The sixth annual International Symposium on the Diabetic Foot (ISDF) recently met in the Netherlands to achieve a consensus for the next generation of worldwide guidelines for the diabetic foot. I was one of 1,000 participants from 77 nations to attend with one mission: improve the quality of care for patients with diabetes.
Before the meeting, delegates from each nation worked to ratify consensus documents on peripheral vascular disease, infection and wound healing. The American delegates included myself and Joseph Mills, MD, from the University of Arizona; Benjamin Lipsky, MD, from the University of Washington; and Lawrence Lavery, DPM, MPH, from the University of Texas Southwestern.
There were approximately a dozen invited faculty for plenary lectures and more than 200 oral and poster presentations covering an astonishing range of topics. Those topics included infection, neuropathy, offloading, diabetic footwear and wound healing.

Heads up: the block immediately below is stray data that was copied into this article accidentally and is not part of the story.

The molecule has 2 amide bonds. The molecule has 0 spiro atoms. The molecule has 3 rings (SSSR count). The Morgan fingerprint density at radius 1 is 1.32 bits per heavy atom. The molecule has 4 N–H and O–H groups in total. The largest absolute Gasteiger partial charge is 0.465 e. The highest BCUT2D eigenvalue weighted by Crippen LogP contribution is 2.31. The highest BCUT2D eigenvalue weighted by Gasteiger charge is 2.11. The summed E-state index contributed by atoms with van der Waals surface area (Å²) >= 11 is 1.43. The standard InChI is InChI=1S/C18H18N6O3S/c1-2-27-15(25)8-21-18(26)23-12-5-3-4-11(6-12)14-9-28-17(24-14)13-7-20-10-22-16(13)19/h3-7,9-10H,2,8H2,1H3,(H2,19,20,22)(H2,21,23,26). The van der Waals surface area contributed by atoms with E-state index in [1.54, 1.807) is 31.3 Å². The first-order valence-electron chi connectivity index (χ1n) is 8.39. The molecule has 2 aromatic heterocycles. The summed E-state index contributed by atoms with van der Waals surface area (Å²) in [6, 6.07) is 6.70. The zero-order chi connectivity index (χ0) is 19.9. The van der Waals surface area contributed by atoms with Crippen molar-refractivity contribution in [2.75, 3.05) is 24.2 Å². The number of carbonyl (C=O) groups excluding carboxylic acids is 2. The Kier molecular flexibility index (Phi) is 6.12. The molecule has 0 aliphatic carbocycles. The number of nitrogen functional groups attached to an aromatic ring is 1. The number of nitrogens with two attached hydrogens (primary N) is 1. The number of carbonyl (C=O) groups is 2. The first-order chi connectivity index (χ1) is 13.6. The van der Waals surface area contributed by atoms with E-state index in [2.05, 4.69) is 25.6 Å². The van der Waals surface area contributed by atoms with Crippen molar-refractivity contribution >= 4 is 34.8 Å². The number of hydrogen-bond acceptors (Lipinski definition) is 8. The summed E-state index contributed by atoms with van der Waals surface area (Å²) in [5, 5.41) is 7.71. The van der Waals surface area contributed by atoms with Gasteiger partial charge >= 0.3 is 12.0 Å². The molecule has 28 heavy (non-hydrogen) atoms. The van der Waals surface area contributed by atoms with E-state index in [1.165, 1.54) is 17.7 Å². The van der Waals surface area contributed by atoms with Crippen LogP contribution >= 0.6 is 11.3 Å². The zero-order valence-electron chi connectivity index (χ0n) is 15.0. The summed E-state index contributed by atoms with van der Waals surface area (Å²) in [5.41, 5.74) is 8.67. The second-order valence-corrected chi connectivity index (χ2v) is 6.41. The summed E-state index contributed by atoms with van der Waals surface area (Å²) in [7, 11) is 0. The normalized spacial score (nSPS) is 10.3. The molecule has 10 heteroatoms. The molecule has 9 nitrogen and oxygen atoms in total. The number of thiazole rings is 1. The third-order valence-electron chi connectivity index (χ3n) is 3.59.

Peter Cavanagh, PhD, DSc, presented a superb talk in which he took the costs of care for two patients, one with a simple condition and one complex, and compared costs around the world in nations including Chile, the United States, Tanzania and India. The data were really interesting. As you might imagine, the country with highest costs was the United States. However, when you factored in salary, the presence or absence of insurance (national or just private) and other data, things changed dramatically.
Attendance at the ISDF included a full range of multidisciplinary specialists including podiatrists, internists, endocrinologists, diabetologists, general surgeons, orthopedic surgeons, vascular surgeons, neurologists, rehabilitation specialists, infectious disease specialists, dermatologists, human movement scientists, general practitioners, diabetes educators, wound care specialists, orthotists, casting technicians and other healthcare providers.
The key thing, which can sound deceptively simple, is to team up with your colleagues. When you team up with someone from another discipline who cares about this problem, it is a little like pizza. Even if it is bad, it is still pretty good.
Editor’s note: Dr. Armstrong also blogs at http://www.diabeticfootonline.blogspot.com/  .